Dan in his own irrigation ditch.

Dan's ditch comes to the end of the line. From here, we will drag the boats.

A salt pan, that remains full at low-tide, above the water line, in the middle of the flats.


Time for lunch! We are pleased with this beautiful day.

Dan sailing MRS MUMBLES
After these pictures, they ran away from me

MRS MUMBLES is very fast, which is why I have lots of stern pictures from a distance,
and very few up-close action shots.
Having a fast boat is not frustrating, unless you are trying to take pictures of it.

Heading home in round-about kind of way.

Hauling out in the muddiest canal we could find in the entire state of Massachusetts.
Please join in me in welcoming MRS MUMBLES to GISAmateur Style! HUZZAH!

There is an entire gallery, including construction, that you can peruse at this link.

Thursday, October 16, 2014


AHOOOY Intrepid Readers!

Yours truly is back and with a tale of journey to tell!  Actually, SCOUT and I have TWO stories, but they will be added in installments.  The first story is a four day trek on minimal left-over foodstuffs that spanned mid-coast Maine from Belfast-Castine-Brooklin-Castine-Belfast, or as I like to call it, the BCBCBfest! It almost sounds like a famous punk-rock bar that is now closed in NYC, but not quite and probably not as cool.

Let's get this party started, right here on your favorite Amateur Style network!

Red = Sailing
Black = Iron Mizzen
Yellow = Rowing


The first day minus one day was spent with Cap'n Jon of TWO HEARTED.  He has a new transportation device, an expedition length Old Town Canoe Tripper XL, henceforth dubbed, "THE TRIPPAH." We spent an evening on the Kennebec and trippahed down to a Reny's, which is a Maine Institution, like Hamilton Marine, but less marine-y.  I needed a pair of muck boots, and I definitely found them, and for the right price (15$)!  My life afloat has dramatically changed with these boots.  Why did I wait so long? Thank you Reny's! (No joke, life changing).

BOOTS! and Cap'n Jon sprawling around.  But the BOOTS!

Characteristically late, and catching the last of the outgoing tide before it became a threat to forward progress I sailed out of Belfast Harbor with a stiff Southwesterly sea breeze coming up Penobscot Bay.  Think:  Outgoing tide, incoming wind.  Since I was in a rush, I was in t-shirt and didn't button up the center cockpit under the tonneau cover.  Woops.

Half way across Penobscot to the north end of Isleboro, I ended up stuffing the bow into the chop.  The Sea Pearl has some great design features.  The water I was shipping aboard flowed back to the aft cockpit, and drained out the stern (I thoughtfully opened the plug), and so swamping wasn't too much an issue.  The bow-stuff maneuver was a first time event for me, and SCOUT shook it off and kept marching forward.  I ended up reefing multiple times as the further I left Belfast behind the higher the wind velocity and the steeper the chop.  It got to a point where I was taking so much water I put on my dry-suit.  My heart rate was up, a tad.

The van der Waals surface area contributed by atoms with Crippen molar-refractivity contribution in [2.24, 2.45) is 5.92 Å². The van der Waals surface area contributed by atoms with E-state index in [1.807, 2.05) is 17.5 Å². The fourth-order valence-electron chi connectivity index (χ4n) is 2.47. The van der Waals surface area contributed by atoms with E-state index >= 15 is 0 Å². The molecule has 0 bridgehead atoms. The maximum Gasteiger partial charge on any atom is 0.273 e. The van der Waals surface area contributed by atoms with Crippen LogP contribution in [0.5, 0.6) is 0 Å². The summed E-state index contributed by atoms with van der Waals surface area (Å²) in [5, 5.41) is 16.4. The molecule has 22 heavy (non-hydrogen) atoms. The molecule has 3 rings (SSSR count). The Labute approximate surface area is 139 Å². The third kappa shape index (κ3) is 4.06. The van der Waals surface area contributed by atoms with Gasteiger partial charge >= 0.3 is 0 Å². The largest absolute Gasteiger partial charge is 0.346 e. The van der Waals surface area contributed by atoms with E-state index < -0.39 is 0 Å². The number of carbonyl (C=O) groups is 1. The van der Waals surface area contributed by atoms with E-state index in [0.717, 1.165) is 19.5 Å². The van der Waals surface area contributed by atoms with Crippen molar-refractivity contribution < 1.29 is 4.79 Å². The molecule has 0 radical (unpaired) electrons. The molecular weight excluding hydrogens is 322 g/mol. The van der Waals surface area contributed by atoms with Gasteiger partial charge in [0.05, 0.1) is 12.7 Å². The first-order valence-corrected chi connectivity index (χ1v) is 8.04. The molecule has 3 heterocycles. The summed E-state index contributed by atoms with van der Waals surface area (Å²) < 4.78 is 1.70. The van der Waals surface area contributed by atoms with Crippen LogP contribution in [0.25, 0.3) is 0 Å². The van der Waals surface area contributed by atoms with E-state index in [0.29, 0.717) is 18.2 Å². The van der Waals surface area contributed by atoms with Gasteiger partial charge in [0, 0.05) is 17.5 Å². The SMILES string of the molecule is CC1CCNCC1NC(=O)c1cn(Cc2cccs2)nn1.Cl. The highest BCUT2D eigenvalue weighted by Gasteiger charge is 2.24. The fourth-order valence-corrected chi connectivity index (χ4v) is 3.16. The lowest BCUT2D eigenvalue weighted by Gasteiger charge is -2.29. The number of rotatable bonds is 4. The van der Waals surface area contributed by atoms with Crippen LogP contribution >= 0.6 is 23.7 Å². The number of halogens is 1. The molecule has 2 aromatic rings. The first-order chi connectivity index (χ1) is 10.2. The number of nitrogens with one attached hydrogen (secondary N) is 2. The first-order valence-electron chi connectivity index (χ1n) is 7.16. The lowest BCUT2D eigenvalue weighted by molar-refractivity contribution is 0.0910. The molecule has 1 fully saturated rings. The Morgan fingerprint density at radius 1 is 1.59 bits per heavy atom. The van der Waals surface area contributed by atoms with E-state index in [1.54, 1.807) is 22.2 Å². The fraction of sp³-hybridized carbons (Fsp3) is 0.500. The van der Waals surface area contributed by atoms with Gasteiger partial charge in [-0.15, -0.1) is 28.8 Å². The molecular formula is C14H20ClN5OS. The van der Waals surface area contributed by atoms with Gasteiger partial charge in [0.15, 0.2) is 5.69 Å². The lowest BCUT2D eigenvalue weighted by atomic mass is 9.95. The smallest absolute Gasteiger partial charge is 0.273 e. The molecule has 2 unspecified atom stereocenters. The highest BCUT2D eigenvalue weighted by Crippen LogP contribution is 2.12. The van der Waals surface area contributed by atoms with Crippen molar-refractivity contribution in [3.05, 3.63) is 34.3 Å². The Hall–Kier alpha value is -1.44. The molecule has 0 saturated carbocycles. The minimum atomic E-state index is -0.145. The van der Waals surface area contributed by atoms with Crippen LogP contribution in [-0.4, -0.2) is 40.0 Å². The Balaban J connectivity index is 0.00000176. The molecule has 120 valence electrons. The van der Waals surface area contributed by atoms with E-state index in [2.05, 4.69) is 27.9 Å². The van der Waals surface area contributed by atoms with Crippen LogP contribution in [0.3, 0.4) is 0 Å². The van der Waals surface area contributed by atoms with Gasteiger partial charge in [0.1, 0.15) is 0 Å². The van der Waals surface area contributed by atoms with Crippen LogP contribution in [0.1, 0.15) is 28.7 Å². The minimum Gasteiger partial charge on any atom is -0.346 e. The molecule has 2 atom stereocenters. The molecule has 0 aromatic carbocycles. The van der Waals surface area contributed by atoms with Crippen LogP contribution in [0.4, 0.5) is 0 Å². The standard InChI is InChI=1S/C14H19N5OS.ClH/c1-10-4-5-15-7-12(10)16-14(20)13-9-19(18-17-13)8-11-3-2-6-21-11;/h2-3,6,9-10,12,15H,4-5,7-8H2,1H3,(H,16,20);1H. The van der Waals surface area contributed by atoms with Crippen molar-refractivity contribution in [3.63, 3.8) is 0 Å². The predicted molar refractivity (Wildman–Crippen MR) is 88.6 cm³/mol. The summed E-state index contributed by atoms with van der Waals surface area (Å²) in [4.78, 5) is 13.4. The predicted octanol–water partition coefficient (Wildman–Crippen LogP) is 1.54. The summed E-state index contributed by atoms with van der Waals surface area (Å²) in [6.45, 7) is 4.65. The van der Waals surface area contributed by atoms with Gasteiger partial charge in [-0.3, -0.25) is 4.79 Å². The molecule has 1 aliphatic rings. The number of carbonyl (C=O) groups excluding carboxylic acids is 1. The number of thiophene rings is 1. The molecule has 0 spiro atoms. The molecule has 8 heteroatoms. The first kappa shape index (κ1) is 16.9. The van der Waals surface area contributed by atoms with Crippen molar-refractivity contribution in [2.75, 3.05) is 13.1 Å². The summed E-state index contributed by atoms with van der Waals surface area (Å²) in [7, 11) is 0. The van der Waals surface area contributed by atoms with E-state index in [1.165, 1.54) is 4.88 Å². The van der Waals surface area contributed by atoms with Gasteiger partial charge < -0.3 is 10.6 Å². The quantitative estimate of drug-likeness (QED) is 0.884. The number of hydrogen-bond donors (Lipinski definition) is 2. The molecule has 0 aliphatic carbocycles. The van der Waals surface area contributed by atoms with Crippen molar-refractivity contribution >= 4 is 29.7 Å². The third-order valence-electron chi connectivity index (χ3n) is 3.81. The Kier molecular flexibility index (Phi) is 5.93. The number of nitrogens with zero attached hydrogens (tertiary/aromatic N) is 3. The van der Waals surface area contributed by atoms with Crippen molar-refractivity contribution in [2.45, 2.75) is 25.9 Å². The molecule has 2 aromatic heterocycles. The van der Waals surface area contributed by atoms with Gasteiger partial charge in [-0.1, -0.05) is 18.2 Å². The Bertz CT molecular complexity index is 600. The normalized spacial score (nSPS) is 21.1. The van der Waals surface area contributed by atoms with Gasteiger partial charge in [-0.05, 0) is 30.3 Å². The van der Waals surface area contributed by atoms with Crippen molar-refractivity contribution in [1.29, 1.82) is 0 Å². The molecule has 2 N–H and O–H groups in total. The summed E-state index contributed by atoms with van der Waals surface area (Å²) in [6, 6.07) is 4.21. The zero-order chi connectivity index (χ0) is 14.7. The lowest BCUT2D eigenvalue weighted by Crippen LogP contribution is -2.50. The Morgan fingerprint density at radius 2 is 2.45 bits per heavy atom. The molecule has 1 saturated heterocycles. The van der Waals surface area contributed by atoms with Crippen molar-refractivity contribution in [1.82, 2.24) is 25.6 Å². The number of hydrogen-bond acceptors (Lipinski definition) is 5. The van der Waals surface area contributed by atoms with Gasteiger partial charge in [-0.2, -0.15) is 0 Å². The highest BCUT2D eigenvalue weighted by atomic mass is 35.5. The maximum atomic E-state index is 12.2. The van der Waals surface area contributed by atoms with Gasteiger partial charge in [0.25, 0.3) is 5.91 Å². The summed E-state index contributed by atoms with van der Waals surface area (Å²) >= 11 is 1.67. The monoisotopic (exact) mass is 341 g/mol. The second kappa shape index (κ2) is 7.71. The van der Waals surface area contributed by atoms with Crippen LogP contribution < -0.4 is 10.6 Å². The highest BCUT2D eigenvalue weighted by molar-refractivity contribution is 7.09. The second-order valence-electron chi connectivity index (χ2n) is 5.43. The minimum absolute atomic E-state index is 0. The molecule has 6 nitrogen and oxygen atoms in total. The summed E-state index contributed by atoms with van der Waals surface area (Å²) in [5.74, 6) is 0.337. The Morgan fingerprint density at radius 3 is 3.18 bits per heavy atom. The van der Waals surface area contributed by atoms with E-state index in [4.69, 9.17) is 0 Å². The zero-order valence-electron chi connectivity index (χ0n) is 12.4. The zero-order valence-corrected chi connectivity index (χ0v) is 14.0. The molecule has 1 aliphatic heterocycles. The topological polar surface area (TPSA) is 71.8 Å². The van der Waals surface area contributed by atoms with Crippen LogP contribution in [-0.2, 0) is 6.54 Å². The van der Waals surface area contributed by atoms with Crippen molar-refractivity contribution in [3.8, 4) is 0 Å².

I stayed very determined on the north point of Isleboro, because I knew when I cleared that, the fetch would diminish significantly and I could enjoy some calmer waters.  The goal was Castine, and I planned to throw the hook in a little harbor between the Ram Islands.

Entering the lee from Isleboro and calmer waters

Everything is soaked.  Canvas bags worked! Sleeping bag dry.

Four wraps in on the mainsail reef.

Safe harbor in Ram Island with Castine in the distance.

Something big this way comes.

Did I mention my new boots?!  Life is awesome!


Up and at 'em early I motored out of the little bay and headed down south to enter the Eggomoggin Reach.  I was somewhat something kind of planning to head to Mount Desert Isle/Acadia and sail up Somes Sound, which I hear is legendary.  However, I was flexible and was going to let chips fall as they may.  Rounding the Head of the Cape the wind picked up and I killed the Tohatsu and fired up the sails.  We had a very enjoyable sail down the Egg Reach, under the Deer Isle bridge, and down to Center Harbor/Brooklin, where we had an interesting and unexpected meet up with the good people over at OffCenterHarbor.com.  They were sailing a 7-strake Caledonia Yawl, and were a little intrigued at SCOUT and I bebopping around the coast like a bunch of worthless bums.  We spent a few minutes discussing particulars, and there is a good chance we'll see some SCOUT and me over at OffCenterHarbor.com.  I will admit I was somewhat trepidatious, as SCOUT and I aren't the most clinical of sailing types, with sails and oar and sacrilegious motors and lots of loud opinions, but as Eric piped up, they are "off" Center Harbor, after all.  I was sold.

It's really a wonderful website with lots of great videos and I highly recommend the subscription, it's kind of like WoodenBoat/SmallCraftAdvisor but online and with videos.  Cap'n Jon certainly likes his. (and that's an endorsement!)  If you're an arm-chair winter-sailor like me, this is a great hint-hint for the better half.  Just sayin'.

Sea-side cabin
Fall is coming to New England.  You can't stop it.

Deer Isle bridge.  A rite of passage for all boats.

Apologies about the blurry but this is MARTHA, E.B. White's boat.